Hi there, Danny Boice here and I am the CEO of Trustify. In this post, we cover the first part of Chapter 3: The Voice as part of our Journey to Trust book series.
The first time Jen heard God’s voice, it rolled down her spine, into her ears as softly as dandelion fluff blows, and altered the course of her life. Jen was standing in the pew holding her songbook with both hands; swaying, focused, joyful as she sang along to Open the Eyes of My Heart Lord. She remembers the moment like it was yesterday—the way the afternoon sun streamed through the windows and lit up dust in the air, the way her stomach suddenly dropped as if she had fallen off a roller coaster. “You’re not going,” came the words, quiet but as clear as though spoken by someone standing directly behind her. She straightened her spine and froze as butterflies fluttered in her stomach, a sudden and distinct wave of excitement and intensity overcoming her from head to toe. “You’re not going to China,” she heard again, and in an instant, understood the magnitude of what was happening. The rest of the world fell away. Jen sat down and wept.
She was halfway through her time at Bucknell, where she had come specifically for their reputation in the Mandarin program. Jen knew that she could pair it with a degree in international relations and travel to China for a semester to work directly with orphans who were victims of China’s harrowing one-child policy—something that had long been a dream.
But when you have direct experience with the Holy Spirit, it changes you. And suddenly, irrevocably—she was new. The coat of insecurity and uncertainty she had worn growing up now gave way to a distinct sense of strength, of fortitude.
In hindsight, Jen should have seen the fallout at home coming from miles away, but was caught up in the sheer power of the experience she had just had. Jen grew up in a community where the proper greeting upon meeting someone new wasn’t, “where are you from,” but rather, “what parish do you belong to?” I don’t think she even knew anyone who wasn’t Catholic while in grade school. So when Jen gushed that “God spoke to me” to her old-school south Jersey Catholic parents, it went about as well as you’d expect.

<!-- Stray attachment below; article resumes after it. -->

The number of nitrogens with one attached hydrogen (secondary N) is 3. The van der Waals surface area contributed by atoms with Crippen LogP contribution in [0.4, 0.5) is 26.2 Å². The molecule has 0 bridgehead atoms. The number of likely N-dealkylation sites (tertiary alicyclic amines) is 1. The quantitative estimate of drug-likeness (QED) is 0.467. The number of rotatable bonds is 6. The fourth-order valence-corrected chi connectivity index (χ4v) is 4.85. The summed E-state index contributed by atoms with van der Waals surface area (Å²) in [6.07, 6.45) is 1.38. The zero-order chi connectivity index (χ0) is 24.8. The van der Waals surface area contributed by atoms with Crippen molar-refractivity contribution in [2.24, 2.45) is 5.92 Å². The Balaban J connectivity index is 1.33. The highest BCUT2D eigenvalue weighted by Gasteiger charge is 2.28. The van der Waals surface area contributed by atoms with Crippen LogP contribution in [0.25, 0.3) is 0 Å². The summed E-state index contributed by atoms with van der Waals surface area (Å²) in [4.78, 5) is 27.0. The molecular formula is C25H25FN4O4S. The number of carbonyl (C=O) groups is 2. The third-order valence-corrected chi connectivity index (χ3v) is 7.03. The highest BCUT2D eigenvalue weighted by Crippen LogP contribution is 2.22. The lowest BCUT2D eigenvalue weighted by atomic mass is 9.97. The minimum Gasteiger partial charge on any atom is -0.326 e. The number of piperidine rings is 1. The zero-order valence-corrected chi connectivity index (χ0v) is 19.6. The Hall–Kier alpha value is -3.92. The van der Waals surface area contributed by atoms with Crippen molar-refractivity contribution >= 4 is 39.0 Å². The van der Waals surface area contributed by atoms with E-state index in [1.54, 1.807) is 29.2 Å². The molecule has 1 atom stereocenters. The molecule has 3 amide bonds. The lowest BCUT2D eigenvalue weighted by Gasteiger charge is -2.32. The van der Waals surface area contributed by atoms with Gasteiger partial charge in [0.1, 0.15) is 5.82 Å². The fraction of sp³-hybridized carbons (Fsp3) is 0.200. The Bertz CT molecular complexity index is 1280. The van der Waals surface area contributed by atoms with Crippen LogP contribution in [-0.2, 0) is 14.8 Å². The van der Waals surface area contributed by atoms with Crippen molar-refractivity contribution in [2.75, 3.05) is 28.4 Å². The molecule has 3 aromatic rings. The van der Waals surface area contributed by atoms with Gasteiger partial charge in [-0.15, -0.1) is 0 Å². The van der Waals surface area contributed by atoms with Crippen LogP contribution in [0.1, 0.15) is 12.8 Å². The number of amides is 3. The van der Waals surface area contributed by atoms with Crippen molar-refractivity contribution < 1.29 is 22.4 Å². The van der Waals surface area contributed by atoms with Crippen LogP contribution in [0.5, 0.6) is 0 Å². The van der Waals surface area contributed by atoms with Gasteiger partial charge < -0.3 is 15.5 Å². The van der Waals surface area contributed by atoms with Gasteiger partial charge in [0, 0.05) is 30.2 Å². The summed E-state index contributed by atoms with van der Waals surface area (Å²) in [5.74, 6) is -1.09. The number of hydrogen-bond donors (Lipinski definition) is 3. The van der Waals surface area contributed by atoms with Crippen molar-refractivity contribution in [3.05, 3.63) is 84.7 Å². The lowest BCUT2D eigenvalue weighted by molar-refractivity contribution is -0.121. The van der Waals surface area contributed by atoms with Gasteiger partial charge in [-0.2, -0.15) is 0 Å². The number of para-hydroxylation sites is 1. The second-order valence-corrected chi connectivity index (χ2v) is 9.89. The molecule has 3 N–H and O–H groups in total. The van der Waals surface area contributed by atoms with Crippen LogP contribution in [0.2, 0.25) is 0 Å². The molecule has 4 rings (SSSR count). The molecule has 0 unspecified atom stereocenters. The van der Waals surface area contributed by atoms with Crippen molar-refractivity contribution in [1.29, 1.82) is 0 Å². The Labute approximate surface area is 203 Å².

“That’s insane!” they told her. “You’ve lost your mind!” they said. Catholics have spent thousands of years building a tradition around the belief that one does not have a direct relationship with God. And here she was, the oldest child and only daughter, filling their ears with blasphemous ideas. Not to mention citing her direct connection to God as her reason for not going to China.
“You literally went to college to study China and to go to China. You’ve been dreaming about this since you were a little girl.” Her mom said this with her lips turned down and her eyes ashamed. She didn’t blame them for thinking she was ruining my future, but for the first time in her life, she knew beyond a doubt that there were larger forces at work.
Despite her confidence, Jen had lived twenty years without making her parents this upset and now they were hurt, disappointed, and angry, and Jen hated to cause them pain. She was a gold-star Good Girl, dedicated to pleasing others. But the experience of the Holy Spirit had anchored itself in her bones, and Jen suddenly had a spine of steel. “I’m telling you right now: I’m not going to China.” Her position was strong. Clear. God told her to not go, and she knew to listen. His message was plain and simple, Jen told her mom.
“You don’t hear from God,” her mom said again in exasperation. In her parents’ minds, Jen was off her rocker and deferring her dreams, a recipe for disaster. She used to call them almost every day, but for months afterward they barely spoke, and it was one of the most painful times in her life. Even in her newfound strength, Jen craved her parents’ love and approval. But anyone who has found true faith knows it always gets harder first before it gets easier. Letting go of old ways of thinking and acting may be right, but it’s not easy. Our human minds and hearts depend on safety, security, predictability. And hers—at least that which she had known since she was little—was slowly slipping away.
Her faith and her settled into a new routine that semester as she watched her schoolmates head off on their postings abroad. Everyone expected Jen to be sad and to regret not going. She didn’t know how to explain her peace with herself beyond acknowledging that the seed of faith had taken root in her heart and that she was living in accordance with God’s plan, even if she didn’t fully understand it.